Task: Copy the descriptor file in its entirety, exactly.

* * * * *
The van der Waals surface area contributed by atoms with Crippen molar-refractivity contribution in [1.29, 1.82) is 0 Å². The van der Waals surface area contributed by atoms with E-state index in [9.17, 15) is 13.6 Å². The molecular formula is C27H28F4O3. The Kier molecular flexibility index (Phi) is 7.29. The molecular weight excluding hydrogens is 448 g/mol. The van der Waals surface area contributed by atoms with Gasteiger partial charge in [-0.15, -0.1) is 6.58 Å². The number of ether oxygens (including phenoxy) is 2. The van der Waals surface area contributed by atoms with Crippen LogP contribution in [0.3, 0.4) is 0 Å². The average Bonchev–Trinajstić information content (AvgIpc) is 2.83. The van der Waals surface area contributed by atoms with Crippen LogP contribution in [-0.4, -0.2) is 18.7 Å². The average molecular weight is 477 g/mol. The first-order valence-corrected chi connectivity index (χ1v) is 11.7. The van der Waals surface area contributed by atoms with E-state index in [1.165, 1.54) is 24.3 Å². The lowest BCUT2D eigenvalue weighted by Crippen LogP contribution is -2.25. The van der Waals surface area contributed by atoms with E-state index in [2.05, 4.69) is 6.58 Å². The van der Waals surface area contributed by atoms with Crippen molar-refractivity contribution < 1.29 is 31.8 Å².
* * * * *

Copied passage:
The van der Waals surface area contributed by atoms with Crippen molar-refractivity contribution in [1.29, 1.82) is 0 Å². The van der Waals surface area contributed by atoms with E-state index in [9.17, 15) is 13.6 Å². The molecular formula is C27H28F4O3. The Kier molecular flexibility index (Phi) is 7.29. The molecular weight excluding hydrogens is 448 g/mol. The van der Waals surface area contributed by atoms with Gasteiger partial charge in [-0.15, -0.1) is 6.58 Å². The number of ether oxygens (including phenoxy) is 2. The van der Waals surface area contributed by atoms with Crippen LogP contribution in [0.3, 0.4) is 0 Å². The average Bonchev–Trinajstić information content (AvgIpc) is 2.83. The van der Waals surface area contributed by atoms with Crippen LogP contribution in [-0.4, -0.2) is 18.7 Å². The average molecular weight is 477 g/mol. The first-order valence-corrected chi connectivity index (χ1v) is 11.7. The van der Waals surface area contributed by atoms with E-state index in [1.165, 1.54) is 24.3 Å². The lowest BCUT2D eigenvalue weighted by Crippen LogP contribution is -2.25. The van der Waals surface area contributed by atoms with E-state index in [2.05, 4.69) is 6.58 Å². The van der Waals surface area contributed by atoms with Crippen molar-refractivity contribution < 1.29 is 31.8 Å².